Toronto: Part 1

It was easy to be a bit nostalgic about Toronto. But, as Rachael astutely asked, “Are you nostaligic about the city or about being 20?” I’d have to say: both. Definitely both.

As I predicted, Rachael’s 6:30 PM flight out of O’Hare was delayed, so I felt entirely comfortable taking a little trip on my own to SSK (Sit, Sip and Knit) Night at In the Loop Cafe Thursday night. I had a blast generally unwinding and getting oriented to the local knitter scene.

I think I inspired Tracy to make the Neckdown Wrap Cardigan, and Drea told me that the very next evening the monthly Drunken Knitter’s Night was taking place. And in addition to the yummy *real* scone I purchased, we had some delicious butterscotch cake homemade by Alessandra to celebrate Draya’s birthday.

Although In the Loop was supposed to close at 9 PM, I didn’t leave until closer to 9:30 PM to catch the bus back to St. Clair West station. Rachael finally arrived at the hotel at about 11 PM. By then, I was quite tired, but she needed to get some food so we walked to a nearby 24-hour Shoppers Drug Mart to pick up some snacks (cheese, crackers, and yogurt) and make a plan for the next day.

Friday morning we were up early and headed out for a day of exploring. We walked up Yonge to Bloor, then over to a restaurant across from the Royal Ontario Museum (ROM) for breakfast. We were astounded by the fact that the ROM was being consumed by a crystalline alien ship from outer space.

Royal Ontario Museum

But this wasn’t our final destination. Sad to say, I continued my tradition of being in Toronto and NOT visiting the ROM. Instead, we went to the Bata Shoe Museum, which was just a block or two west on Bloor Street. Who would have thought shoes could be so interesting? I took way too many photos of them.

From the Shoe Museum, we walked west on Bloor to Spadina where we purchased some TTC day passes and hopped a streetcar south. Like me, Rachael loves the streetcars. They are a quiet and pleasant form of surface transportation, and rarely encountered in cities anymore. We were headed to the first stop on our mini-yarn crawl through Toronto: Romni Wools. But before we got to Romni, we had to resist the myriad temptations on Queen Street West.

Around Spadina and for several blocks west, Queen Street is the “Fashion District.” We saw many fabric stores, button and trimming stores, and unique clothing stores. Peach Berserk beckoned, and Rachael barely made it out. She was sorely tempted to buy a custom made jacket, but took some time to walk out to think about it. After about 15 minutes inside Romni Wools, she felt better about passing on the opportunity.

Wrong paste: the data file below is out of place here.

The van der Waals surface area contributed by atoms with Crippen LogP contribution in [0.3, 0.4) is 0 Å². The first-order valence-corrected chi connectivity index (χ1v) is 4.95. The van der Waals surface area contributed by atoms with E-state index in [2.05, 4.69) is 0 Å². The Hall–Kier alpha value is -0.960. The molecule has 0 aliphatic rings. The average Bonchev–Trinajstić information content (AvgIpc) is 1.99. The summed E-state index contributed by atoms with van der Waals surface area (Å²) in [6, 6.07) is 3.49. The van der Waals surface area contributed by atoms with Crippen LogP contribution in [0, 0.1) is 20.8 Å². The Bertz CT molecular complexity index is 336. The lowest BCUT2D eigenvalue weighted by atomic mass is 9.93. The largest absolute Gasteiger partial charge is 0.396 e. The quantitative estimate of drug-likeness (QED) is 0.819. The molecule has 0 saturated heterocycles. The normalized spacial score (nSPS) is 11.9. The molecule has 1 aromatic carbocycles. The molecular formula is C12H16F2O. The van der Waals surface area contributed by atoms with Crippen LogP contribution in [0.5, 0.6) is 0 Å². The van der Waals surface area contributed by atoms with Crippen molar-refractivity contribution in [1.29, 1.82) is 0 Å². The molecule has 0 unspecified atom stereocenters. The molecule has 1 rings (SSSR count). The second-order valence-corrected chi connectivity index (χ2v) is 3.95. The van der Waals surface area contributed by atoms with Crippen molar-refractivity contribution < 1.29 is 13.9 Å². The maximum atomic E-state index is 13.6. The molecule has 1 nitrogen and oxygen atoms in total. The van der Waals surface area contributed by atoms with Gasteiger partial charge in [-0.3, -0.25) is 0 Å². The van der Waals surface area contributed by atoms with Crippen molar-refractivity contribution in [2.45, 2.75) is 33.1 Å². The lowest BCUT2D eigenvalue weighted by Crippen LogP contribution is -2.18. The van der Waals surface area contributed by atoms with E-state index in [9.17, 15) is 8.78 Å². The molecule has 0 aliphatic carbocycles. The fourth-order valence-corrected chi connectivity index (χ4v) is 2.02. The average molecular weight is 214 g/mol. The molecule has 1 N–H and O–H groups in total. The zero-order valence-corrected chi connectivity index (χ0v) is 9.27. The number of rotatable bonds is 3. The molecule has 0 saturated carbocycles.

Romni was completely overwhelming. It was packed, packed, packed with yarn. I know they don’t have *everything* there, (no Lorna’s Laces, for example) but it was a close thing. Since we were trying to stick to unique, preferably Canadian yarns and products, we were able to narrow things down a bit. Romni now has their own label of yarns, and we both picked up some Romni brand yarn.

As it was now getting well past lunch time, we needed sustenance. I had hoped to get some cheap eats in Chinatown, but we were several blocks away and needed food soon. So, we stopped at the Jerk Spot and instead had a treat I’ve only had in Toronto: roti. Specifically, we had curried goat roti. As a lunch special with a soda, the grand total was just over $5. Quite a deal, and quite good.

One of the reasons we didn’t want to roam far for lunch was because Rachael wanted to stop at the BakkaPhoenix science fiction bookstore for some browsing. While I do like science fiction, I wasn’t wanting to do any book shopping so I just hung out as she enthusiastically browsed the shelves and picked up a few good books.

We headed back to Spadina on the Queen streetcar, then continued north to Nassau Street and Kensington Market. We were headed to Lettuce Knit but enjoyed the atmosphere of Kensington Market in general.

Chocolate shop in Kensington Market, Toronto

It was just down the block from Lettuce Knit that we got the first amazing cup of coffee we’d had in a long time at Ideal Coffee. I was too mellowed by the excellent latte and the engrossing eavesdropping to take photos, but this site has some photos that capture the ecelectic vibe of the place. And Rachael also said the coffee here was even better than the coffee she had in Italy. I’ve never been to Italy, so I can’t make this distinction. But the latte was amazingly great.

We returned to the hotel (via another streetcar along College; hooray for streetcars!) for a short lay-down before joining the knitter crowd at the Spotted Dick. The Spotted Dick is a pub, so the food isn’t complicated in any way. We chowed down on fish and chips, washed down with beer. In my case, it was lots and lots of beer. I can’t remember when I last drank 4 pints of beer, and I barely made it through the night.

We had a grand time, though.

Drunken Knitter's Night at the Spotted Dick in Toronto

On the right is Rachael, of course. On the left is Jeff. Jeff was working on a Baby Surprise jacket, and generally holding up a lively conversation on a number of topics. On one of them, I’ll stay mum for now. The other, though, was about his deep desire to raise a pig for slaughter. Inside his city condo. Which is technically a studio, or a small one-bedroom. And I’m considered a bit “out there” for keeping a few hens in my backyard???

More to come. Much, more more to come. I’m just too tired after returning from such a wonderful weekend to finish this narrative. And I know this is getting quite long by now. I’ll just close out with one last photo from Kensington Market. ‘Nuff said.

A colorful shop in Kensington Market


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